F is for Food

F is for Food

I had a Bible professor in undergrad who would regularly refer to the Gospel of Luke’s portrayal of Jesus as “the 600 pound Jesus” because it seems like he is sitting down and eating with people on almost every page. And I think it’s no accident that the author of the Gospel of Luke shared Jesus’ ministry within the context of a community meal. There are theological, ecclesiological, and eschatological reasons that it was important to talk about Jesus sharing meals with everyone. But that’s not the reason for this post, so we’ll have to unpack and explore that some other time. The reason I bring this up today is because of one simple truth that Ethiopians know very well: Sharing a meal can be a powerful experience.


We like to eat food in America. That’s no secret. But the majority of us take food for granted. Sure, we appreciate a really nice meal, but most of us assume that we’re going to have access to three square meals a day. And so we just kind of treat our meals like they really aren’t anything that special.

Not so in Ethiopia.

In Ethiopian culture, there are many who have no certainty about when or even if they’ll have another meal. So when food is offered to you, you eat it. There’s no “No thanks, I’m not hungry.” You eat. And you do it together as a family. It doesn’t matter who you are or what your bloodline is. If you share a table with someone, you are family. It’s a special, powerful, bonding experience that is shared around a plate of food.


When it comes to traditional Ethiopian food, there are no utensils. The food is presented on a large plate for all to share. With your right hand, you tear off a piece of injera, the sourdough crepe-like bread. You take that injera and pinch some of the food. It could be a wot (it’s like a stew), lentils, greens, gomen or some other tasty dish. You use the injera as a utensil. I have to say, it makes eating Ethiopian food a memorable experience.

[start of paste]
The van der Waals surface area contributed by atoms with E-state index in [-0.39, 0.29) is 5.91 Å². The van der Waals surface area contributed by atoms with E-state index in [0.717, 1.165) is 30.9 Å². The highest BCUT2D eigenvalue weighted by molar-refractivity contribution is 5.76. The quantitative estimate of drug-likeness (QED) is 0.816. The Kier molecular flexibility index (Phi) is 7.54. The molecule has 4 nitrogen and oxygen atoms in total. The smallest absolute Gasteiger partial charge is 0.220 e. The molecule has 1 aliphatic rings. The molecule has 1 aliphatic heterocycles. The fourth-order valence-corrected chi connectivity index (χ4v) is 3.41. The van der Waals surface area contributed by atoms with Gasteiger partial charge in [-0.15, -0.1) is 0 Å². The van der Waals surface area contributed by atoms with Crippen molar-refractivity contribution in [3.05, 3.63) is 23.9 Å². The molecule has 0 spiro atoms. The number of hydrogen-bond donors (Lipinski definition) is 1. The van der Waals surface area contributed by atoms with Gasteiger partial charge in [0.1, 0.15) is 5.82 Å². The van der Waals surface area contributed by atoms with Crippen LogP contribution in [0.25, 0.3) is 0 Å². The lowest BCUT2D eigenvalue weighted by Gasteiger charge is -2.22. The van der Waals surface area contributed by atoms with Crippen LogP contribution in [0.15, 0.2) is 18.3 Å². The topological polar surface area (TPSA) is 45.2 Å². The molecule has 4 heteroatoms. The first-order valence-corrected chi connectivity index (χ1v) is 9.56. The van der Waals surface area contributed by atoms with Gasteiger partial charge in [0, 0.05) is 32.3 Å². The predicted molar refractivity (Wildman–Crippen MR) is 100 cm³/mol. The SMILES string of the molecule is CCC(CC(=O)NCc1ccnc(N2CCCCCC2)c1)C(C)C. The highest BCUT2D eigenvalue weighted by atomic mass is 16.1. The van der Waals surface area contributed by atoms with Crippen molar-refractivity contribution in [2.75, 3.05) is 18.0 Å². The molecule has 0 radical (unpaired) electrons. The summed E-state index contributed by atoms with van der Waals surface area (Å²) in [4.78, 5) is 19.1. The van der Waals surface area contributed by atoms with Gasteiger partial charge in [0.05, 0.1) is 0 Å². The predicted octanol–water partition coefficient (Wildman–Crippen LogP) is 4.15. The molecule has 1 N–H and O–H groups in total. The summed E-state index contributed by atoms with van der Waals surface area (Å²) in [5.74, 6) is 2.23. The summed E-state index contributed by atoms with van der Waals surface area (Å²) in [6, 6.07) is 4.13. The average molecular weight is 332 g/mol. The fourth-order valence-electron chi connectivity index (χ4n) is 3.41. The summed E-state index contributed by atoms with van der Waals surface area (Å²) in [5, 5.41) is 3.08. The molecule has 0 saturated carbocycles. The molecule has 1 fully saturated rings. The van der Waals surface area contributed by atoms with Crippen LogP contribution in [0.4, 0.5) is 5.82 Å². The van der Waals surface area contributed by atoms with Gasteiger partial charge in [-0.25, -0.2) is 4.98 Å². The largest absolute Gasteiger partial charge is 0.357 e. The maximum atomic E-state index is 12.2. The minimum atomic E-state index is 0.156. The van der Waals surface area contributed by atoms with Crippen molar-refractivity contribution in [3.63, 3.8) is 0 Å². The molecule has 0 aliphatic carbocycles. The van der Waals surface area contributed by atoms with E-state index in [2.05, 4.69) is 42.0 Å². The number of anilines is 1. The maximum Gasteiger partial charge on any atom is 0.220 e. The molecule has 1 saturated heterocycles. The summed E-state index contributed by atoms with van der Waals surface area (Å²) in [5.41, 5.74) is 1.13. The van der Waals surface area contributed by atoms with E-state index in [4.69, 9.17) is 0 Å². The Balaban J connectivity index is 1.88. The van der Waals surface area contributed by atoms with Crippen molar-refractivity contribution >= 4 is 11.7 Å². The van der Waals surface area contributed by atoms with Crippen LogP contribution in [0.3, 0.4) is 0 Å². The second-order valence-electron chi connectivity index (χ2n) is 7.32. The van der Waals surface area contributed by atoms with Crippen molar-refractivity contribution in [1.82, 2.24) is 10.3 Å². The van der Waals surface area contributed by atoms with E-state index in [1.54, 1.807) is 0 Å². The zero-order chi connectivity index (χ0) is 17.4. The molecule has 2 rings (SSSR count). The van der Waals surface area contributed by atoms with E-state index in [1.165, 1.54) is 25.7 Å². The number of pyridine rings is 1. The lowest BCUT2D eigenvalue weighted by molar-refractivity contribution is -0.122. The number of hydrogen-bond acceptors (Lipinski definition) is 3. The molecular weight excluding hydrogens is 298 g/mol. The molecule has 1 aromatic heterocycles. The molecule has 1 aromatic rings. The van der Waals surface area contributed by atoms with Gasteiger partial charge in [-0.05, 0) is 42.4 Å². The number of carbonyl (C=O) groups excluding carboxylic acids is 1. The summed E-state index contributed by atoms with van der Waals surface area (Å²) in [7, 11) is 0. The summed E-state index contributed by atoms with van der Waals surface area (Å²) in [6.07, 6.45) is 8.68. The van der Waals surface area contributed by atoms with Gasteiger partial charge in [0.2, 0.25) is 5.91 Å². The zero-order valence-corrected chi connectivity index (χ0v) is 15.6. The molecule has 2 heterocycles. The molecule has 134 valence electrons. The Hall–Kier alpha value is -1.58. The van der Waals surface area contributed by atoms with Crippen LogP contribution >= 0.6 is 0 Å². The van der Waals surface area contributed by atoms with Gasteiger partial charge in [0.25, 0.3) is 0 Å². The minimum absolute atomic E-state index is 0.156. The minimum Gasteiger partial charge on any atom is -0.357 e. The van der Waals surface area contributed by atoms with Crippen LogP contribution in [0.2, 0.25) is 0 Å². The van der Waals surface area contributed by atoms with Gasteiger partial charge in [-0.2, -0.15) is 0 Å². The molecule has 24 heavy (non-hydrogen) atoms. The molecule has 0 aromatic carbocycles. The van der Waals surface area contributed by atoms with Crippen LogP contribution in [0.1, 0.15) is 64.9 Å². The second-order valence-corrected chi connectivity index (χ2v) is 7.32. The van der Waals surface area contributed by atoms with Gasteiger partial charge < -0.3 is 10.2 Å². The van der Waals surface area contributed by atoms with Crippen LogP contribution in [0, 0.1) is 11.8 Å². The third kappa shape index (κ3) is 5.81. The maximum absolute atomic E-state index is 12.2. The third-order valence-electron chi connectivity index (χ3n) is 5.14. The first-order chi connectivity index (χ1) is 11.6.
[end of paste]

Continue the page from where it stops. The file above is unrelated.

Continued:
It’s not uncommon to hand feed each other during the meal. And like I said before, if you’re offered food, you take it. There’s such a strong bond when sharing a meal in Ethiopia. I don’t think we really have any practices like this in America, except maybe the bride and groom sharing a piece of cake at a wedding. But that’s a one-time event. This happens often in Ethiopia. And it’s one of the things I appreciate about Ethiopian culture.

Because of the mystical communal bond we have thanks to sharing meals together, I have a lot of family in Ethiopia. I think that’s pretty amazing.

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Howdy. I'm Matt Todd. My wife and I have four kids and a dog,. I'm passionate about orphan care. I'm a die-hard fan of the Evansville Aces, the Indiana Hoosiers, and Star Wars. I'm trying to live life by the Todd family motto: "It behooves us to live!"

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Jennifer Amerkhanov

I love, love, love Ethiopian food. And yes, there is something even more special about a meal where you are all literally eating off the same plate. When I lived in India, I was often humbled by how people were so concerned about making sure I had enough to eat and drink when I was a guest in their home. These were often people that had almost nothing. Food is really a bonding experience – or at least it should be. Too often in America it’s not. We just shovel it in our faces and get on our way. Kind of sad.